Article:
Ranking Fantasy Hockey Right Wingers By Tiers (1-5)

Updated: September 5, 2018 at 3:10 pm by Dylan Berthiaume

Over the course of the next five weeks, we will be churning out a bunch of content to help you prepare for the 2019 fantasy season. Our Projections and Cheat Sheets will be out soon, as well as the classic posts like: Sleepers, Breakouts, Busts, and Rookies to Target. 

These tier posts breakdown our positional rankings to help you better understand who you should be targeting and when you should be going after them. Here are our top right wingers for the 2018-19 season, starting with tiers 1-5.

Tier 1

Nikita Kucherov (TBL)

As far as right wingers are concerned, Kucherov proved last year to be in a league of his own. He followed up his 40 goal, 85-point campaign in 2016-17 by breaking the 100-point plateau for the first time in his career. Despite scoring nine fewer powerplay goals in 2017-18, Kucherov fell just one goal shy of his total two years ago, thanks to a jump in even strength goals from 23 to 31. He should see plenty of run alongside Steven Stamkos again this season, and the 31 scoring chances per 60 they averaged together in over 700 minutes of 5v5 ice time solidifies Kucherov as the number one option at right wing. Kucherov has a floor this season of around 80 points and is a real threat to break triple digits again.

Tier 2

Patrick Kane (CHI), Patrik Laine (WPG), David Pastrnak (BOS), Blake Wheeler (WPG)

While this next batch of right wingers shouldn’t go in the top five of any draft, they all make for reliable picks in the late first/early second rounds. Assuming clean bills of health, all four of them should threaten for 80 points this season, save for Laine, who instead makes this tier for being the second-best bet to hit 40 goals on the right wing this year.

Patrick Kane dropped below a point per game last season for the first time since 2011-12, in large part thanks to dips in his personal and on-ice shooting percentages. Slight regressions in those areas should be enough to help Kane get back in line with his career scoring rates. The dominance of Pastrnak and his linemates at even strength gives him as solid of a floor as any in this tier, though he’ll likely need to push for 300 shots this year (career high is currently 262) if he wants a realistic shot at 40 goals. Wheeler is one of the best playmakers in the game today, averaging 56 assists over his last three seasons. His inability to break 30 goals is the only thing holding him back from being a top-five fantasy player.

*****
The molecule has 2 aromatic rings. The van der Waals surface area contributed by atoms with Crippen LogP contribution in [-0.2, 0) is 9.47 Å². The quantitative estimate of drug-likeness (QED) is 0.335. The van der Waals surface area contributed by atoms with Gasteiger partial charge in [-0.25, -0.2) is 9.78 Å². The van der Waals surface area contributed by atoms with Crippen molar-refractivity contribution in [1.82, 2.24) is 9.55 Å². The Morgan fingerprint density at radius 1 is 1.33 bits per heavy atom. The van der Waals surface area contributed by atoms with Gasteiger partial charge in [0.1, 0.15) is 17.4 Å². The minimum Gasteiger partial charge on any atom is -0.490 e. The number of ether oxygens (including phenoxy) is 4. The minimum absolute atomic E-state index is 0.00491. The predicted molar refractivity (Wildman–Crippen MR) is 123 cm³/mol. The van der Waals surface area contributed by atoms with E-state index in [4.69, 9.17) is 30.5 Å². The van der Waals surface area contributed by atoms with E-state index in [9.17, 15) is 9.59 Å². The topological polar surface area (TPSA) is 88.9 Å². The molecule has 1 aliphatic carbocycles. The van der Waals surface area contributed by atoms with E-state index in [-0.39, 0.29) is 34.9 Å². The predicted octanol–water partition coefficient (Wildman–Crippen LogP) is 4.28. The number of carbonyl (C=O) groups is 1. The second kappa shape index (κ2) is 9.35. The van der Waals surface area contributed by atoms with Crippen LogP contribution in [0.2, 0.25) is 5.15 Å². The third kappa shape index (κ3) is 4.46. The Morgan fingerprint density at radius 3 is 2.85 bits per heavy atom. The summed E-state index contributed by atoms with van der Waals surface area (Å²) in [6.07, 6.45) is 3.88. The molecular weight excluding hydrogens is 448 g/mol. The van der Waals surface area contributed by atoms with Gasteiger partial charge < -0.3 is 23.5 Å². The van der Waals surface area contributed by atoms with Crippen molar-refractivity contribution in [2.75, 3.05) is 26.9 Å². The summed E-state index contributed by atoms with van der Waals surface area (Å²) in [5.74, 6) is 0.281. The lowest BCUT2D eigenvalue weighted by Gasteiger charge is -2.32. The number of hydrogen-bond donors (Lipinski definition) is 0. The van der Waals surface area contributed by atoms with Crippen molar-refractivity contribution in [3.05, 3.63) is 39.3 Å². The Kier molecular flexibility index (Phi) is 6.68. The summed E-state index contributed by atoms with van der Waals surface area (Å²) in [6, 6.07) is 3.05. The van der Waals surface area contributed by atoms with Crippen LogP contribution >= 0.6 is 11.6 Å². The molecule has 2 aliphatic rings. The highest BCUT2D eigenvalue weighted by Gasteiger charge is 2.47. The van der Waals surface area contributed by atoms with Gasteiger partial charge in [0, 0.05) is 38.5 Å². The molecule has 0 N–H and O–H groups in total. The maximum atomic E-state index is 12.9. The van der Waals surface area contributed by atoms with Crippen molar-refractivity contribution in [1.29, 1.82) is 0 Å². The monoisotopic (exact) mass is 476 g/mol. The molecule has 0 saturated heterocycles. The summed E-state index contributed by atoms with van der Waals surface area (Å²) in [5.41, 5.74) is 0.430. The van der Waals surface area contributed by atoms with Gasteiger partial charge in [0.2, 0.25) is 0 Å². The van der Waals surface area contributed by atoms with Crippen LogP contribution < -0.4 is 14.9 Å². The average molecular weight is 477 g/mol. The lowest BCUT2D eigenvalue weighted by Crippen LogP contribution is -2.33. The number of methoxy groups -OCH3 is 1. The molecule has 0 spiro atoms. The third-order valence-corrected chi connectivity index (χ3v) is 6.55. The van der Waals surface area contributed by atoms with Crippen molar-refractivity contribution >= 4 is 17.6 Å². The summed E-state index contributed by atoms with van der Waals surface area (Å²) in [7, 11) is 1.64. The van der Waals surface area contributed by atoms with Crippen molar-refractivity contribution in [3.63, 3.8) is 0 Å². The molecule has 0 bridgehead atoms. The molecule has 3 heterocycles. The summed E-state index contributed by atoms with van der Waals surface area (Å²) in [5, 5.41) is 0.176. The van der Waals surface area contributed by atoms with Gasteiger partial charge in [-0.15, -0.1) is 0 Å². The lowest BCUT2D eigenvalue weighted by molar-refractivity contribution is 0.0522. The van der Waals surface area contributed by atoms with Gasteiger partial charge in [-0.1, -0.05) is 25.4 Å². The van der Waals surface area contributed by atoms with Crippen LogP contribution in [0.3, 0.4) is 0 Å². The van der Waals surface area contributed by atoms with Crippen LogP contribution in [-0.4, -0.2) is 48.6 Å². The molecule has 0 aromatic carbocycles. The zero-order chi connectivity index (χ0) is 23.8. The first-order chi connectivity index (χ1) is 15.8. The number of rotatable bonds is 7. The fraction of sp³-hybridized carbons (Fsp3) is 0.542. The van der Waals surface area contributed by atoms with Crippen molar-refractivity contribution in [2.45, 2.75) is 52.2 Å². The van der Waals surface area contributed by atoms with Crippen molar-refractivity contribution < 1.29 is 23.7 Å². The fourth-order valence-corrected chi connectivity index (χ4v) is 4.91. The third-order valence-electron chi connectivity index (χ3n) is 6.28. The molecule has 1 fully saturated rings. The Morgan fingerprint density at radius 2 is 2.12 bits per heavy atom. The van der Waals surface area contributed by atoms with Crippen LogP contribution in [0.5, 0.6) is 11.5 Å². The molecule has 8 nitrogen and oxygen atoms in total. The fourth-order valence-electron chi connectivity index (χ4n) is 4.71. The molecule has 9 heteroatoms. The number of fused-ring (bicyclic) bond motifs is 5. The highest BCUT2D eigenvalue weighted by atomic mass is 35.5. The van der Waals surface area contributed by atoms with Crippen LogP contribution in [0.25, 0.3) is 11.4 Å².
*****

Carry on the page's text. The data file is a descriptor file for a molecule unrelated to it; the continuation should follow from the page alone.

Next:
Tier 3

Vladimir Tarasenko (STL), Phil Kessel (PIT), Jakub Voracek (PHI), Mitch Marner (TOR), Mikko Rantanen (COL), Brock Boeser (VAN)

Few players have been as reliable as Tarasenko since his breakout 2014-15 campaign. The Blues’ superstar has averaged 37 goals and 35 assists over the last four seasons, and is one of the very best skaters in the world at 5v5. Unfortunately for Tarasenko, the Blues’ abysmal powerplay last season (15.4%, 30th) stopped him from reaching the 70-point mark for the first time in four years. His floor is as solid as any, but his perceived inability to break 80 points knocks him down to the third tier of right wingers.

Phil Kessel exploded for 92 points last season, the result a lot of us expected when he first made the move to Pittsburgh in 2015-16. His point total was driven by a league-best 42 powerplay points, an impressive achievement to be sure but not one that should be considered sustainable. He should be closer to 70 points this season and, assuming his shooting percentage falls back in line with his career average, his Wheeler-esque goal-scoring rate keeps him out of our second tier of right wingers.

Like Kessel, Voracek tallied an abundance of powerplay helpers last season, propelling him to 65 assists and 85 points. He’ll need a lot to go his way to break 80 points again this year, and with a career high of just 23 goals, he doesn’t score enough to justify anything more than a late second-round pick.  Playing alongside John Tavares for a full-season, assuming Mike Babcock is true to his word, should be more than enough to push Marner over 70 points, but he’ll need to start shooting the puck more (career high of 192) if he wants to avoid the same pitfalls of Voracek and Wheeler’s fantasy values.

While his skillset is certainly nothing to scoff at, Rantanen’s breakout 84-point season a year ago was in large part driven by his linemate, Nathan Mackinnon. There’s nothing wrong with that assuming head coach Jared Bednar plays the pair together again this season, but their absurd home and away splits from a year ago suggest there is regression coming for both of the Avalanche’s young stars. Boeser was on pace for 38 goals before injuries ravaged his stellar rookie campaign. Assuming a healthier 2018-19, The 21-year-old is a safer bet to hit 35 goals than any of the guys listed in the tiers below. More experience and ice time should help him build on an already impressive shot pace of 236 as a rookie. If he’s able to push for 300 shots, he could be a 40-goal threat this season.